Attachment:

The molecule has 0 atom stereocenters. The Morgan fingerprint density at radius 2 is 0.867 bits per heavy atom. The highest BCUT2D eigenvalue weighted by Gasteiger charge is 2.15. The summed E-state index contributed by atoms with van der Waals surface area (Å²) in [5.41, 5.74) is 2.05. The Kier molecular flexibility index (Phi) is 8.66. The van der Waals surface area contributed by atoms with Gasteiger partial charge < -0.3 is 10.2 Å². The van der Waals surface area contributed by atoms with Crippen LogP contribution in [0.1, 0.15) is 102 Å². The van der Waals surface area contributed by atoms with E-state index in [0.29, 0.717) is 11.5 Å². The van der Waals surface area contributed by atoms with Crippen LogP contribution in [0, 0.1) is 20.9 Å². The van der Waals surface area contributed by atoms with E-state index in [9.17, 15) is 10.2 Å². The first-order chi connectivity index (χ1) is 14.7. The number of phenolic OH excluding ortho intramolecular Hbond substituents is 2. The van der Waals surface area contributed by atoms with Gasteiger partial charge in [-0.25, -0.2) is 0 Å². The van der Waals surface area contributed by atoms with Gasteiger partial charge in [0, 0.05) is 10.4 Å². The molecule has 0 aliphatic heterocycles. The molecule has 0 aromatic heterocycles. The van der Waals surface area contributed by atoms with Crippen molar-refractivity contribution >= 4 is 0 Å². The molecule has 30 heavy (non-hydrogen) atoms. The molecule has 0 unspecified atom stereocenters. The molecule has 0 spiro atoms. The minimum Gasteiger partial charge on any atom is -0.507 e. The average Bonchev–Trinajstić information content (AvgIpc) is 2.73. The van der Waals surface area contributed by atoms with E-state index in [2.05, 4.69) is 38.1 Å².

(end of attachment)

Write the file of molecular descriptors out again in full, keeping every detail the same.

The molecule has 0 atom stereocenters. The Morgan fingerprint density at radius 2 is 0.867 bits per heavy atom. The highest BCUT2D eigenvalue weighted by Gasteiger charge is 2.15. The summed E-state index contributed by atoms with van der Waals surface area (Å²) in [5.41, 5.74) is 2.05. The Kier molecular flexibility index (Phi) is 8.66. The van der Waals surface area contributed by atoms with Gasteiger partial charge < -0.3 is 10.2 Å². The van der Waals surface area contributed by atoms with Crippen LogP contribution in [0.1, 0.15) is 102 Å². The van der Waals surface area contributed by atoms with E-state index in [0.29, 0.717) is 11.5 Å². The van der Waals surface area contributed by atoms with Crippen LogP contribution in [0, 0.1) is 20.9 Å². The van der Waals surface area contributed by atoms with E-state index in [9.17, 15) is 10.2 Å². The first-order chi connectivity index (χ1) is 14.7. The number of phenolic OH excluding ortho intramolecular Hbond substituents is 2. The van der Waals surface area contributed by atoms with Gasteiger partial charge in [-0.25, -0.2) is 0 Å². The van der Waals surface area contributed by atoms with Gasteiger partial charge in [0, 0.05) is 10.4 Å². The molecule has 0 aliphatic heterocycles. The molecule has 0 aromatic heterocycles. The van der Waals surface area contributed by atoms with Crippen molar-refractivity contribution >= 4 is 0 Å². The molecule has 30 heavy (non-hydrogen) atoms. The molecule has 0 unspecified atom stereocenters. The molecule has 0 spiro atoms. The minimum Gasteiger partial charge on any atom is -0.507 e. The average Bonchev–Trinajstić information content (AvgIpc) is 2.73. The van der Waals surface area contributed by atoms with E-state index in [2.05, 4.69) is 38.1 Å².